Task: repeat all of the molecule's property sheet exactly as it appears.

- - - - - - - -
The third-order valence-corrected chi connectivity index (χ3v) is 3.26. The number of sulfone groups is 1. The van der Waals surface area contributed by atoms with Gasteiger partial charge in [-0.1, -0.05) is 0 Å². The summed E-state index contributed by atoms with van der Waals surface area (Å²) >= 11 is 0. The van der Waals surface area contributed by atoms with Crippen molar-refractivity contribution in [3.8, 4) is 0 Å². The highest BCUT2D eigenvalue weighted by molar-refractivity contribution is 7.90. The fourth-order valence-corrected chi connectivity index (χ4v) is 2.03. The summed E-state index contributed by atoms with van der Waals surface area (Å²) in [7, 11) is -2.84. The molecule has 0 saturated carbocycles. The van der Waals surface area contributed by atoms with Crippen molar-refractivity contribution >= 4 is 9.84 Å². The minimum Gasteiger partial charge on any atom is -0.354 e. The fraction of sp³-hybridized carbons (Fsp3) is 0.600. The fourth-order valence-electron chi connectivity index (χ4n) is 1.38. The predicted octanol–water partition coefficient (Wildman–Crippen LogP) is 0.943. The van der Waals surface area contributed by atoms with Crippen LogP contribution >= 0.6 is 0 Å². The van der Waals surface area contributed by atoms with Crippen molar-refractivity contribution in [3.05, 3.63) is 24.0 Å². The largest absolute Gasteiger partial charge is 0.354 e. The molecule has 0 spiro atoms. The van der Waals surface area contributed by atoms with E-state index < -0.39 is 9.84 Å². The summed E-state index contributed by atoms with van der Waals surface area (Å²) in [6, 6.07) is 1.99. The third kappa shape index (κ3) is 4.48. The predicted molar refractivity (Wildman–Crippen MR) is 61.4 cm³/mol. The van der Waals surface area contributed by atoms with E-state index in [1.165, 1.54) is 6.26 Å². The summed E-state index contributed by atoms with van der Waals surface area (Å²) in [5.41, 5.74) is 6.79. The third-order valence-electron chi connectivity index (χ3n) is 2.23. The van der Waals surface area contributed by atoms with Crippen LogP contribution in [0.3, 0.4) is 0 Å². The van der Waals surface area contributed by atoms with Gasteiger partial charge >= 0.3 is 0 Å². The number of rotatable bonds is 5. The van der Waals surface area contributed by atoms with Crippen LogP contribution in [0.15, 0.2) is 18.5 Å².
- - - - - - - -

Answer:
The third-order valence-corrected chi connectivity index (χ3v) is 3.26. The number of sulfone groups is 1. The van der Waals surface area contributed by atoms with Gasteiger partial charge in [-0.1, -0.05) is 0 Å². The summed E-state index contributed by atoms with van der Waals surface area (Å²) >= 11 is 0. The van der Waals surface area contributed by atoms with Crippen molar-refractivity contribution in [3.8, 4) is 0 Å². The highest BCUT2D eigenvalue weighted by molar-refractivity contribution is 7.90. The fourth-order valence-corrected chi connectivity index (χ4v) is 2.03. The summed E-state index contributed by atoms with van der Waals surface area (Å²) in [7, 11) is -2.84. The molecule has 0 saturated carbocycles. The van der Waals surface area contributed by atoms with Crippen molar-refractivity contribution >= 4 is 9.84 Å². The minimum Gasteiger partial charge on any atom is -0.354 e. The fraction of sp³-hybridized carbons (Fsp3) is 0.600. The fourth-order valence-electron chi connectivity index (χ4n) is 1.38. The predicted octanol–water partition coefficient (Wildman–Crippen LogP) is 0.943. The van der Waals surface area contributed by atoms with Crippen LogP contribution >= 0.6 is 0 Å². The van der Waals surface area contributed by atoms with Crippen molar-refractivity contribution in [3.05, 3.63) is 24.0 Å². The largest absolute Gasteiger partial charge is 0.354 e. The molecule has 0 spiro atoms. The van der Waals surface area contributed by atoms with E-state index < -0.39 is 9.84 Å². The summed E-state index contributed by atoms with van der Waals surface area (Å²) in [6, 6.07) is 1.99. The third kappa shape index (κ3) is 4.48. The predicted molar refractivity (Wildman–Crippen MR) is 61.4 cm³/mol. The van der Waals surface area contributed by atoms with E-state index in [1.165, 1.54) is 6.26 Å². The summed E-state index contributed by atoms with van der Waals surface area (Å²) in [5.41, 5.74) is 6.79. The third-order valence-electron chi connectivity index (χ3n) is 2.23. The van der Waals surface area contributed by atoms with Crippen LogP contribution in [0.3, 0.4) is 0 Å². The van der Waals surface area contributed by atoms with Gasteiger partial charge >= 0.3 is 0 Å². The number of rotatable bonds is 5. The van der Waals surface area contributed by atoms with Crippen LogP contribution in [0.15, 0.2) is 18.5 Å².